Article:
Keep Your Presentation Simple: How a Pigeon Hijacked My Talk

I love discussing technical challenges on AWS using unconventional examples.

My session at re:Invent was “Drawing the New York City skyline with Amazon Aurora Serverless v2”. I used marathon runners to test Amazon Rekognition. I will challenge participants on cycling the Tour de France in a workshop next month.

Load tests using JMeter and shopping patterns are more meaningful but often not powerful enough to explain a new concept. Absurd examples might do better and keep the audience focused, the risk is to take the game too far.

The idea

A couple of months ago I agreed on a talk with the tentative title “A Blue Tit, a Pigeon and Amazon Rekognition Streaming Video Events”.

AWS added Streaming Video Events, a feature of Amazon Rekognition to provide real-time alerts on live video streams. My wife had recently added a birdhouse to feed a small passerine bird but a pigeon decided to claim the space.

A Blue Tit, a Pigeon and Amazon Rekognition Streaming Video Events

What better option to test the new AWS service and see if it would do better than a camera with built-in motion detectors? Can Streaming Video Events differentiate between the two birds and rescue the nest for the little blue tit? Could a notification trigger an audio alarm?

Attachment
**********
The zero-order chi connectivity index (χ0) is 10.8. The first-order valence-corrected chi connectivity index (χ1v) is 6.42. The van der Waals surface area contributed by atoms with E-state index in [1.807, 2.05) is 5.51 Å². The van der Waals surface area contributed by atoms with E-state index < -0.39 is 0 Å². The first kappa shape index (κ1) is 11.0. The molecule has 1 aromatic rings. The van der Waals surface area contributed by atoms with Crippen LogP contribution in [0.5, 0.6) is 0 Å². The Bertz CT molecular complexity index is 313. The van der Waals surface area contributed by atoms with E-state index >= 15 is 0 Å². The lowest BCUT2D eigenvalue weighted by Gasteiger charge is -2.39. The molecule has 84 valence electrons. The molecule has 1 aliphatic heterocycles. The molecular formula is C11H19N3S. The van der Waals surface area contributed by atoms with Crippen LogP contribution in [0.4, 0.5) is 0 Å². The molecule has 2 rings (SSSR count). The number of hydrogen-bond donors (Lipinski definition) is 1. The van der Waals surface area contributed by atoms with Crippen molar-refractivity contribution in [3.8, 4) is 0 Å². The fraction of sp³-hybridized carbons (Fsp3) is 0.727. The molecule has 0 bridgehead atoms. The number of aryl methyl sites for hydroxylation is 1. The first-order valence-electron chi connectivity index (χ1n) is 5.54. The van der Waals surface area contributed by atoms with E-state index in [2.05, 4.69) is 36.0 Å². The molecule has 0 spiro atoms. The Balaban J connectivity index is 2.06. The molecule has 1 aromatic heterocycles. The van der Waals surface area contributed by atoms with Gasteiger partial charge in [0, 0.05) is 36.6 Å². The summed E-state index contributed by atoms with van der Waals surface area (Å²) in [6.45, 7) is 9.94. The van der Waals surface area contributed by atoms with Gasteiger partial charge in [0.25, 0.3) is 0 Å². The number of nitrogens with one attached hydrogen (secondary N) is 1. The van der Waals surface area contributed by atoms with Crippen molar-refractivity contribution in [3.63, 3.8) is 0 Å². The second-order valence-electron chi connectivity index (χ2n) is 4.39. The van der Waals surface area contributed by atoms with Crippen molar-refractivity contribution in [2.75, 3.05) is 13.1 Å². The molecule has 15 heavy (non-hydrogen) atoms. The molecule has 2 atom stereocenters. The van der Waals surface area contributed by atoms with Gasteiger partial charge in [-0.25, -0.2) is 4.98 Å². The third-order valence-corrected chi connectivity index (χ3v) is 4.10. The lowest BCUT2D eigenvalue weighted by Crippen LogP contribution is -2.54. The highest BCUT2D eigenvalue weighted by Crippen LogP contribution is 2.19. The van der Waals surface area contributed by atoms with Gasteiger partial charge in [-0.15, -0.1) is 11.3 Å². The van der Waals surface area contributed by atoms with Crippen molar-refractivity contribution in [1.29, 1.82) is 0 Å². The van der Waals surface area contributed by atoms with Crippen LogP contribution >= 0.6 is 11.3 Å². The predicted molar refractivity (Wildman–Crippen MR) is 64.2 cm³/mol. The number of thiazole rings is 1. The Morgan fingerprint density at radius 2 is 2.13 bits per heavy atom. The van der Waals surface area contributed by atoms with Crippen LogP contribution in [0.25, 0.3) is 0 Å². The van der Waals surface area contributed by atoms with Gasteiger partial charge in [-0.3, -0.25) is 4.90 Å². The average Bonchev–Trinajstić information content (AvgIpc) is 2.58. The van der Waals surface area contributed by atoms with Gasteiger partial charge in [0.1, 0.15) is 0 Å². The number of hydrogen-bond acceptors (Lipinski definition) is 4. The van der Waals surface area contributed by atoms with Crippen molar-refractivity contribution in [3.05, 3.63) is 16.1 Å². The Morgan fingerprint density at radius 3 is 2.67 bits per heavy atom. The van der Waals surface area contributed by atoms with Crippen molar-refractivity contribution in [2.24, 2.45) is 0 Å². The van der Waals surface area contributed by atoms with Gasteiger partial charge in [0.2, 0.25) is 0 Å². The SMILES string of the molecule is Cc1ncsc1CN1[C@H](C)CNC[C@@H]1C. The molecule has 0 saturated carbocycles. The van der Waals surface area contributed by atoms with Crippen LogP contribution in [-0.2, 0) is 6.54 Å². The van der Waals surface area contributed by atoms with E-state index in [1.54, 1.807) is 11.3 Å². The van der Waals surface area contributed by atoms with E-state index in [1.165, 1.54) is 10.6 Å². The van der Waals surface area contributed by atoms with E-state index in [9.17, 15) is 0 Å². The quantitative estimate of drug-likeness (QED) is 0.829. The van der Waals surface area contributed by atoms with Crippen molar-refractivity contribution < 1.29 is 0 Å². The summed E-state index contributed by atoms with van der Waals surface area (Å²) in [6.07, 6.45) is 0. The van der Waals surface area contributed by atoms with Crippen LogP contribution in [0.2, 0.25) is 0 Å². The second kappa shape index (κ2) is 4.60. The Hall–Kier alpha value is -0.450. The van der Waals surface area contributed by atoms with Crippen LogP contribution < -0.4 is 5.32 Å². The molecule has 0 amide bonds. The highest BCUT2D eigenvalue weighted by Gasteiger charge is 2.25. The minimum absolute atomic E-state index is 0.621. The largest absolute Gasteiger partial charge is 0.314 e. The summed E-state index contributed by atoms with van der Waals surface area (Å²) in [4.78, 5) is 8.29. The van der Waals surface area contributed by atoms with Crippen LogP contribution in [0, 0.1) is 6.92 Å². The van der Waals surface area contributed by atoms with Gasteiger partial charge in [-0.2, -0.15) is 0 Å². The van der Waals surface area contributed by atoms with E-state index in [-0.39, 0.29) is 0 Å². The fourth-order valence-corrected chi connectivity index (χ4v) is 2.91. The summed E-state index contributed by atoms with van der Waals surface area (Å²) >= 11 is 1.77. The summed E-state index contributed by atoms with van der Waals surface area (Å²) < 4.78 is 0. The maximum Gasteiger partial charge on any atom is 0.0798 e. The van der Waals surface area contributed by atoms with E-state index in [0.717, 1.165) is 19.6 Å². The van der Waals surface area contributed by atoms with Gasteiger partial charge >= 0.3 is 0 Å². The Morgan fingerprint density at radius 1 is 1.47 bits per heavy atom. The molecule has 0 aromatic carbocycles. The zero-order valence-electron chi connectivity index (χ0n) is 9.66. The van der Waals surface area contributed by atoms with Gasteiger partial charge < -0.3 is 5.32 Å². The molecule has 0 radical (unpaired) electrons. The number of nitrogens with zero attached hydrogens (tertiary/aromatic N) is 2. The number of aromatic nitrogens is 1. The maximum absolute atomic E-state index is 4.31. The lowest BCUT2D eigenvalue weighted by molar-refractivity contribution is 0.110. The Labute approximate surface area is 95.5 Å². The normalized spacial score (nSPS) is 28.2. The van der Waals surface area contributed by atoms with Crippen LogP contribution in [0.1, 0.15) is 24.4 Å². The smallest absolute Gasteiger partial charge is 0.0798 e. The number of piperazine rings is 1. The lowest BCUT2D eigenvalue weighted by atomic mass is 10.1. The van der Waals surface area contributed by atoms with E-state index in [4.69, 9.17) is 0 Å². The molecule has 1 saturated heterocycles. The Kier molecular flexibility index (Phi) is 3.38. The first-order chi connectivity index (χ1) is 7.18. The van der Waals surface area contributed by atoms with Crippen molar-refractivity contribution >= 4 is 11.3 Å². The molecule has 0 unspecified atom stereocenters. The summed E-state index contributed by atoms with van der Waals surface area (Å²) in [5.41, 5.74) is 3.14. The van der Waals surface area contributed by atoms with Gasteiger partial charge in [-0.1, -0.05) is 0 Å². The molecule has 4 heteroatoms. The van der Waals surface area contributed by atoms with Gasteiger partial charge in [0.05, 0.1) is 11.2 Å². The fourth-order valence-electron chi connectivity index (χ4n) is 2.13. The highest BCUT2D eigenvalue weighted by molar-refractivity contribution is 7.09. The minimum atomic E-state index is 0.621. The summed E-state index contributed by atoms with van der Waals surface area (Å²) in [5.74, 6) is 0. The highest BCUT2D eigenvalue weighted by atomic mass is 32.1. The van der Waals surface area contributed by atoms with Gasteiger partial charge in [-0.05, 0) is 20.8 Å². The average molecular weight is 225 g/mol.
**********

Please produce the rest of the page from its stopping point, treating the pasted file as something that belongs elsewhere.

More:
The failure

I did a quick test to demo real-time alerts on live video streams and I waited for the conference this autumn. The talk was approved and I was ready to collect some more real data. But while I was committed to the talk, the birds were not. Pretty soon the small passerine found a new home and the pigeon lost interest in the birdhouse too. I was so busy overthinking the presentation that I missed the obvious. I had no data.

A pigeon as a dependency is a silly mistake, others might be more subtle but equally challenging. Doing a demo at re:Invent on a service in preview had its own risks, you cannot assume it is going to be GA by the time of the conference. The capabilities might change significantly too. For example, the preview of Aurora Serverless v2 was for the MySQL 5.7-compatible edition, a version that never made it to GA.

The lesson

Keep your idea and presentation simple. And don’t feed the pigeons.